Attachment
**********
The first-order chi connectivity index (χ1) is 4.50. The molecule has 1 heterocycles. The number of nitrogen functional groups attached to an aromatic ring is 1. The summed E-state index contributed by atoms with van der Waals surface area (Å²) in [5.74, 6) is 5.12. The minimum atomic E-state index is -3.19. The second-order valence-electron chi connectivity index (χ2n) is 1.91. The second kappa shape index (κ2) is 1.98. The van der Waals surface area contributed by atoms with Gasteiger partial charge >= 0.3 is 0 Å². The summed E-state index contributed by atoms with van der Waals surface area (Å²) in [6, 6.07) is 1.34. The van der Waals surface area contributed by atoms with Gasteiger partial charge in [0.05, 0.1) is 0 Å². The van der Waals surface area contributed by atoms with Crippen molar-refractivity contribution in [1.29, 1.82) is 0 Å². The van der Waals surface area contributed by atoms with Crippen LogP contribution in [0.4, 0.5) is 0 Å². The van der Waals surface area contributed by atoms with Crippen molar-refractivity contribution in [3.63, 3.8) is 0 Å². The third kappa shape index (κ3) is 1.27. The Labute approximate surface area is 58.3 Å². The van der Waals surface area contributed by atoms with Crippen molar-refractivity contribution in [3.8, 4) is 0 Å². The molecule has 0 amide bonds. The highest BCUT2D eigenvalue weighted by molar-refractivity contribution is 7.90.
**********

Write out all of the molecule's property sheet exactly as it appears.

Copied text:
The first-order chi connectivity index (χ1) is 4.50. The molecule has 1 heterocycles. The number of nitrogen functional groups attached to an aromatic ring is 1. The summed E-state index contributed by atoms with van der Waals surface area (Å²) in [5.74, 6) is 5.12. The minimum atomic E-state index is -3.19. The second-order valence-electron chi connectivity index (χ2n) is 1.91. The second kappa shape index (κ2) is 1.98. The van der Waals surface area contributed by atoms with Gasteiger partial charge >= 0.3 is 0 Å². The summed E-state index contributed by atoms with van der Waals surface area (Å²) in [6, 6.07) is 1.34. The van der Waals surface area contributed by atoms with Gasteiger partial charge in [0.05, 0.1) is 0 Å². The van der Waals surface area contributed by atoms with Crippen molar-refractivity contribution in [1.29, 1.82) is 0 Å². The van der Waals surface area contributed by atoms with Crippen LogP contribution in [0.4, 0.5) is 0 Å². The van der Waals surface area contributed by atoms with Crippen molar-refractivity contribution in [3.63, 3.8) is 0 Å². The third kappa shape index (κ3) is 1.27. The Labute approximate surface area is 58.3 Å². The van der Waals surface area contributed by atoms with Crippen molar-refractivity contribution in [3.8, 4) is 0 Å². The molecule has 0 amide bonds. The highest BCUT2D eigenvalue weighted by molar-refractivity contribution is 7.90.